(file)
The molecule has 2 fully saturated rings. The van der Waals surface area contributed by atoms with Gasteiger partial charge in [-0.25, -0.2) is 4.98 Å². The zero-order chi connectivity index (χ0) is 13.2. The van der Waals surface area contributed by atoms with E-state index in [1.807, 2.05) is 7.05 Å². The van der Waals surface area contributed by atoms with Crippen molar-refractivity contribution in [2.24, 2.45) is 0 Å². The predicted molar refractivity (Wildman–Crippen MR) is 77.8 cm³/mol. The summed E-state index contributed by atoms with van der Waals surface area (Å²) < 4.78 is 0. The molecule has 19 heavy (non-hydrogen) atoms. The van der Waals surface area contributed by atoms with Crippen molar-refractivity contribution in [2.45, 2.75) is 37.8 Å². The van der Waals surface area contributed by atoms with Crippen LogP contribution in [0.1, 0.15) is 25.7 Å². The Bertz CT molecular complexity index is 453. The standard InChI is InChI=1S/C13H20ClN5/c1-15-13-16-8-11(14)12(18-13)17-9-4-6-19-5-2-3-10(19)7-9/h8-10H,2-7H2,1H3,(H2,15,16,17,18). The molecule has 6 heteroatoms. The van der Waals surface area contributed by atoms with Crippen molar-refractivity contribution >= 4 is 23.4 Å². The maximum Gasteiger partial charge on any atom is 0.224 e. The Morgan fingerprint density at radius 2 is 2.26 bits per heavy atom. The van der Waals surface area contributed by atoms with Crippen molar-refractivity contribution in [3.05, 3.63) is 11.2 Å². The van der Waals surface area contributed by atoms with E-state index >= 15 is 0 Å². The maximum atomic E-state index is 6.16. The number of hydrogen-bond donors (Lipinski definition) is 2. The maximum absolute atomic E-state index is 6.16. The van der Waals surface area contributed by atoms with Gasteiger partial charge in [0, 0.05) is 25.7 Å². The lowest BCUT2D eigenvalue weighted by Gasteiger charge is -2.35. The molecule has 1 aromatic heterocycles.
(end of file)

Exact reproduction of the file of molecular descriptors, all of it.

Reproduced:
The molecule has 2 fully saturated rings. The van der Waals surface area contributed by atoms with Gasteiger partial charge in [-0.25, -0.2) is 4.98 Å². The zero-order chi connectivity index (χ0) is 13.2. The van der Waals surface area contributed by atoms with E-state index in [1.807, 2.05) is 7.05 Å². The van der Waals surface area contributed by atoms with Crippen molar-refractivity contribution in [2.24, 2.45) is 0 Å². The predicted molar refractivity (Wildman–Crippen MR) is 77.8 cm³/mol. The summed E-state index contributed by atoms with van der Waals surface area (Å²) < 4.78 is 0. The molecule has 19 heavy (non-hydrogen) atoms. The van der Waals surface area contributed by atoms with Crippen molar-refractivity contribution in [2.45, 2.75) is 37.8 Å². The van der Waals surface area contributed by atoms with Crippen LogP contribution in [0.1, 0.15) is 25.7 Å². The Bertz CT molecular complexity index is 453. The standard InChI is InChI=1S/C13H20ClN5/c1-15-13-16-8-11(14)12(18-13)17-9-4-6-19-5-2-3-10(19)7-9/h8-10H,2-7H2,1H3,(H2,15,16,17,18). The molecule has 6 heteroatoms. The van der Waals surface area contributed by atoms with Crippen molar-refractivity contribution >= 4 is 23.4 Å². The maximum Gasteiger partial charge on any atom is 0.224 e. The Morgan fingerprint density at radius 2 is 2.26 bits per heavy atom. The van der Waals surface area contributed by atoms with Crippen molar-refractivity contribution in [3.05, 3.63) is 11.2 Å². The van der Waals surface area contributed by atoms with E-state index >= 15 is 0 Å². The maximum atomic E-state index is 6.16. The number of hydrogen-bond donors (Lipinski definition) is 2. The maximum absolute atomic E-state index is 6.16. The van der Waals surface area contributed by atoms with Gasteiger partial charge in [0, 0.05) is 25.7 Å². The lowest BCUT2D eigenvalue weighted by Gasteiger charge is -2.35. The molecule has 1 aromatic heterocycles.